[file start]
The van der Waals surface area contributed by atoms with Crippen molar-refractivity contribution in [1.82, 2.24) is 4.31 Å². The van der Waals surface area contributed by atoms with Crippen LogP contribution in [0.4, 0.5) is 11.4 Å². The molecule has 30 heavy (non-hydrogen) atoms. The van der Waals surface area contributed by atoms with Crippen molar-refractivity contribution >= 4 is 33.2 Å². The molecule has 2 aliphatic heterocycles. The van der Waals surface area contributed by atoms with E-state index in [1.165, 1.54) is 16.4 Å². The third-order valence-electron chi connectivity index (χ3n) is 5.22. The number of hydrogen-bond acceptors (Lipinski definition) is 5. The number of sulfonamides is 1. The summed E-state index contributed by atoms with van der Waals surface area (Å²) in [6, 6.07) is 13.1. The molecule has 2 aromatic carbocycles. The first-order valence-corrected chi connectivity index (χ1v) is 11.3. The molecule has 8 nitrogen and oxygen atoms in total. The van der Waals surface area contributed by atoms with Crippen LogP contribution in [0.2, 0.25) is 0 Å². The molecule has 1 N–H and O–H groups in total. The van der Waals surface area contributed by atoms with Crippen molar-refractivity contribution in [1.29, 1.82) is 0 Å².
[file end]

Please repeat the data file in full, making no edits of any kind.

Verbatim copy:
The van der Waals surface area contributed by atoms with Crippen molar-refractivity contribution in [1.82, 2.24) is 4.31 Å². The van der Waals surface area contributed by atoms with Crippen LogP contribution in [0.4, 0.5) is 11.4 Å². The molecule has 30 heavy (non-hydrogen) atoms. The van der Waals surface area contributed by atoms with Crippen molar-refractivity contribution >= 4 is 33.2 Å². The molecule has 2 aliphatic heterocycles. The van der Waals surface area contributed by atoms with E-state index in [1.165, 1.54) is 16.4 Å². The third-order valence-electron chi connectivity index (χ3n) is 5.22. The number of hydrogen-bond acceptors (Lipinski definition) is 5. The number of sulfonamides is 1. The summed E-state index contributed by atoms with van der Waals surface area (Å²) in [6, 6.07) is 13.1. The molecule has 2 aromatic carbocycles. The first-order valence-corrected chi connectivity index (χ1v) is 11.3. The molecule has 8 nitrogen and oxygen atoms in total. The van der Waals surface area contributed by atoms with Crippen LogP contribution in [0.2, 0.25) is 0 Å². The molecule has 1 N–H and O–H groups in total. The van der Waals surface area contributed by atoms with Crippen molar-refractivity contribution in [1.29, 1.82) is 0 Å².